A reason to vote no to AV

Labour must realise voting no to AV will hinder the emergence of a new socialism based on democracy, dialogue and pluralism

Neal Lawson

Well thanks for that Neal. Good of you to make it all so clear for us.

So, anyone with even a passing aquaintance of the 20th century should be voting no to AV then?

After all, it was socialism in one or another of its guises, national or international, fascist and flat out deluded alike, which caused most of the bloodshed of that poor abused time.

So, to make sure that socialism doesn\’t rise again, we should all vote no to AV.

Simple enough really, isn\’t it?

15 comments on “A reason to vote no to AV

  1. It’s even simpler than that actually, for me at least. I don’t need to agonise over the technical aspects of the systems and the pros and cons to make my decision.

    It was enough for me to see that one R Murphy wants us to vote yes and, on the assumption that anything that said R Murphy wants is the very opposite of what I should want, I will be voting no.

    http://www.taxresearch.org.uk/Blog/2011/05/03/yes-to-av/

  2. Dunno about all this. Have just come back from a couple of weeks with the folks in Oz where there has been preferential voting for as I can remember.

    Place hasn’t sunk into the sea, the place is pretty un-left wing – not just the politics but the mindset. #3 on the Heritage Freedom Index for 2011.

    As BF says, the Ritchie endorsement is a bit of a disincentive.

    But the fact the poms are copying us is counter-incentive. Soon the poms will be doing sensible things like holding elections on Saturdays to make it easier to vote.

  3. “the place is pretty un-left wing – not just the politics but the mindset”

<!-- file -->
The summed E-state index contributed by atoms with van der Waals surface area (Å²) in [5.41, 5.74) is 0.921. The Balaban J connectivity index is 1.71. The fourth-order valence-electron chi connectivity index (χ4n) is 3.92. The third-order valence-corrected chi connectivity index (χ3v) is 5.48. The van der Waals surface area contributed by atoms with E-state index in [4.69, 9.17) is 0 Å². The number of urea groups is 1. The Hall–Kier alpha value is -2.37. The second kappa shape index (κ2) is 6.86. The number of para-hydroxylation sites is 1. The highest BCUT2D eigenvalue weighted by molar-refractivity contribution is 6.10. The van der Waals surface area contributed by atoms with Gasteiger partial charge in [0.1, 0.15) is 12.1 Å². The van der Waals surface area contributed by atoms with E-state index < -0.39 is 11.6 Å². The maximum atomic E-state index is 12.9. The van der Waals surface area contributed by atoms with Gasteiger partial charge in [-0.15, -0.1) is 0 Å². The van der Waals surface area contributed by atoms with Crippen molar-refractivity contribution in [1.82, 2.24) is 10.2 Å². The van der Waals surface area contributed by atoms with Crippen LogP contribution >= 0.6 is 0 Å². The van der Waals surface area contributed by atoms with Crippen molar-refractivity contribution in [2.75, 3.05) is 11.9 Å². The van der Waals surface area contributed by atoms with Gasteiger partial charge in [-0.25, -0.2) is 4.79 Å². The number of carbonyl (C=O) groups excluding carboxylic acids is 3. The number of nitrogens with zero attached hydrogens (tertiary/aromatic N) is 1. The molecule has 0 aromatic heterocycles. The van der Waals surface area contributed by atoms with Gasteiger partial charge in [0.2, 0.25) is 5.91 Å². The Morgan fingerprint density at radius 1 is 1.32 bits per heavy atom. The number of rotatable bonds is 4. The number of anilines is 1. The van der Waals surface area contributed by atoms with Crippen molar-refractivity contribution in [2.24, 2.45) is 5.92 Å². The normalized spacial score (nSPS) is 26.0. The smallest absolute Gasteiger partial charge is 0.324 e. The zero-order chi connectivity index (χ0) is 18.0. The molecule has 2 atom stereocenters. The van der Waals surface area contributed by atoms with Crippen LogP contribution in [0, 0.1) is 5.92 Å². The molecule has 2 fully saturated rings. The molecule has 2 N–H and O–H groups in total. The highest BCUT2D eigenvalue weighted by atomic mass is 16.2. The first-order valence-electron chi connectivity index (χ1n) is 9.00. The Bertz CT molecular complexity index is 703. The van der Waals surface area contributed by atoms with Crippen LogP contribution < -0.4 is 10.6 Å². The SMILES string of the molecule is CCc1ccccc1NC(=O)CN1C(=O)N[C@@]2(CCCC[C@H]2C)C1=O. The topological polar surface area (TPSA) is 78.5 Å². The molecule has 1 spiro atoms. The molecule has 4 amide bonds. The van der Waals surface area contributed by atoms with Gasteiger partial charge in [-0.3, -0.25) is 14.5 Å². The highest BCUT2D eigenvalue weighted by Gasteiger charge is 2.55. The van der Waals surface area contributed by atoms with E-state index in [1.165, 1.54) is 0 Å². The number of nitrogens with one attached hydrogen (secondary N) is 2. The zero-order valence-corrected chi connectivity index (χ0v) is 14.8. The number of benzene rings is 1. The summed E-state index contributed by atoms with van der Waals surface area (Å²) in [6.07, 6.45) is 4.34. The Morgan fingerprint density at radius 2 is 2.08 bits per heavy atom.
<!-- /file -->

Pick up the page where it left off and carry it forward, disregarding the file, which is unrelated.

They are a bunch of authoritarian bastards by mindset. All you have to do is look at the Great Barrier Firewall of Oz to see what a nasty bunch of censorious little prigs the government is (of whichever party). They even added to the firewall blacklist web pages that discussed how crap the firewall is.

  4. Neal Lawson has been a complete bell-end for as long as I can recall, so this comes as no surprise.

  5. I just wonder how true democrats can sneer at a voting system that is closer to enabling democracy than FPTP.

  6. I lived in Australia for many years and actually AV isn’t too bad, but it’s not great either, and I wouldn’t bother changing to it. There was a recent illustration of it’s absurdity recently — Andrew Wilkie, an idiot Independent who is helping prop up the Labour government in return for favours, was elected as the Member for Denison with only 13 788 votes (coming a distant third, and almost fourth, in the primary vote) , despite there being more than 51 000 people who didn’t vote for him.

  7. Link to Denison voting here:
    results.aec.gov.au/15508/Website/HouseDivisionFirstPrefs-15508-194.htm

  8. They even added to the firewall blacklist web pages that discussed how crap the firewall is.

    No they didn’t – they blacklisted pages that included a leaked list of sites on the blacklist, on the grounds that they were effectively a Bumper Index Of Bad Things. I’m not going to defend Conroy’s stupid scheme, but it was never intended to, and didn’t, consist of censorship of dissenting ideas rather than censorship of dog-porn.

    Wilkie wasn’t elected with “only 13,788” votes, he was elected with 33,217 votes and 51% of the electorate. He only got 13,788 votes in the first round, but that’s irrelevant – it’s like saying that Sarkozy got elected President with only 31% of the vote (which, in the first round, was the case – obviously, he had an absolute majority in the run-off).